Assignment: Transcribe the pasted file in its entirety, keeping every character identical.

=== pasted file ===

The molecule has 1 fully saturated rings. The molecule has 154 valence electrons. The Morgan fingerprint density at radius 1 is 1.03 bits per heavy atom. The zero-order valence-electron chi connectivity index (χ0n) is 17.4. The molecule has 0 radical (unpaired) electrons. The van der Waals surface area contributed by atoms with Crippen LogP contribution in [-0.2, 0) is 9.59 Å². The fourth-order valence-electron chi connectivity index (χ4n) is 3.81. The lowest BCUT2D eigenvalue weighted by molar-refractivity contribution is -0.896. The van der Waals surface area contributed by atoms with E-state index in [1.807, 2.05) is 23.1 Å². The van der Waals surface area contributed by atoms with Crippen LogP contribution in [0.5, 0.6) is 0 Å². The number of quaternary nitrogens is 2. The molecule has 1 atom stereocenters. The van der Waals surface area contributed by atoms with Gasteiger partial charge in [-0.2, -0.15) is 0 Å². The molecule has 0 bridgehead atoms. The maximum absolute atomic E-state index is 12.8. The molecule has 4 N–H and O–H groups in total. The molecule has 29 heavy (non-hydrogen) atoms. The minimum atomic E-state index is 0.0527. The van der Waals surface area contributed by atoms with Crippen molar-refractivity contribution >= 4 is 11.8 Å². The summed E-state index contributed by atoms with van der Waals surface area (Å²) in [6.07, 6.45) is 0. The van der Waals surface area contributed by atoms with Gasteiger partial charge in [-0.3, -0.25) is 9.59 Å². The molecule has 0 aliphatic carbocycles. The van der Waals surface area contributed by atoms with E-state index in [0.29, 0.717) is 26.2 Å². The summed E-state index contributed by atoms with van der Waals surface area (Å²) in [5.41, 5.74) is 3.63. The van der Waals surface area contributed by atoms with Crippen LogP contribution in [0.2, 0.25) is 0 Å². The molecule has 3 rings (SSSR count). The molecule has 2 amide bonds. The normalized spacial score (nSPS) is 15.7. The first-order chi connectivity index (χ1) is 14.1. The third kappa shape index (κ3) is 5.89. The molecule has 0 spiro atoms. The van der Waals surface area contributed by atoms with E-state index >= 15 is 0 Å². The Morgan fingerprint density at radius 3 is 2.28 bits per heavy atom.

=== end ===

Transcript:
The molecule has 1 fully saturated rings. The molecule has 154 valence electrons. The Morgan fingerprint density at radius 1 is 1.03 bits per heavy atom. The zero-order valence-electron chi connectivity index (χ0n) is 17.4. The molecule has 0 radical (unpaired) electrons. The van der Waals surface area contributed by atoms with Crippen LogP contribution in [-0.2, 0) is 9.59 Å². The fourth-order valence-electron chi connectivity index (χ4n) is 3.81. The lowest BCUT2D eigenvalue weighted by molar-refractivity contribution is -0.896. The van der Waals surface area contributed by atoms with E-state index in [1.807, 2.05) is 23.1 Å². The van der Waals surface area contributed by atoms with Crippen LogP contribution in [0.5, 0.6) is 0 Å². The number of quaternary nitrogens is 2. The molecule has 1 atom stereocenters. The van der Waals surface area contributed by atoms with Gasteiger partial charge in [-0.2, -0.15) is 0 Å². The molecule has 0 bridgehead atoms. The maximum absolute atomic E-state index is 12.8. The molecule has 4 N–H and O–H groups in total. The molecule has 29 heavy (non-hydrogen) atoms. The minimum atomic E-state index is 0.0527. The van der Waals surface area contributed by atoms with Crippen molar-refractivity contribution >= 4 is 11.8 Å². The summed E-state index contributed by atoms with van der Waals surface area (Å²) in [6.07, 6.45) is 0. The van der Waals surface area contributed by atoms with Gasteiger partial charge in [-0.3, -0.25) is 9.59 Å². The molecule has 0 aliphatic carbocycles. The van der Waals surface area contributed by atoms with E-state index in [0.29, 0.717) is 26.2 Å². The summed E-state index contributed by atoms with van der Waals surface area (Å²) in [5.41, 5.74) is 3.63. The van der Waals surface area contributed by atoms with Crippen LogP contribution in [0.2, 0.25) is 0 Å². The molecule has 3 rings (SSSR count). The molecule has 2 amide bonds. The normalized spacial score (nSPS) is 15.7. The first-order chi connectivity index (χ1) is 14.1. The third kappa shape index (κ3) is 5.89. The molecule has 0 spiro atoms. The van der Waals surface area contributed by atoms with E-state index >= 15 is 0 Å². The Morgan fingerprint density at radius 3 is 2.28 bits per heavy atom.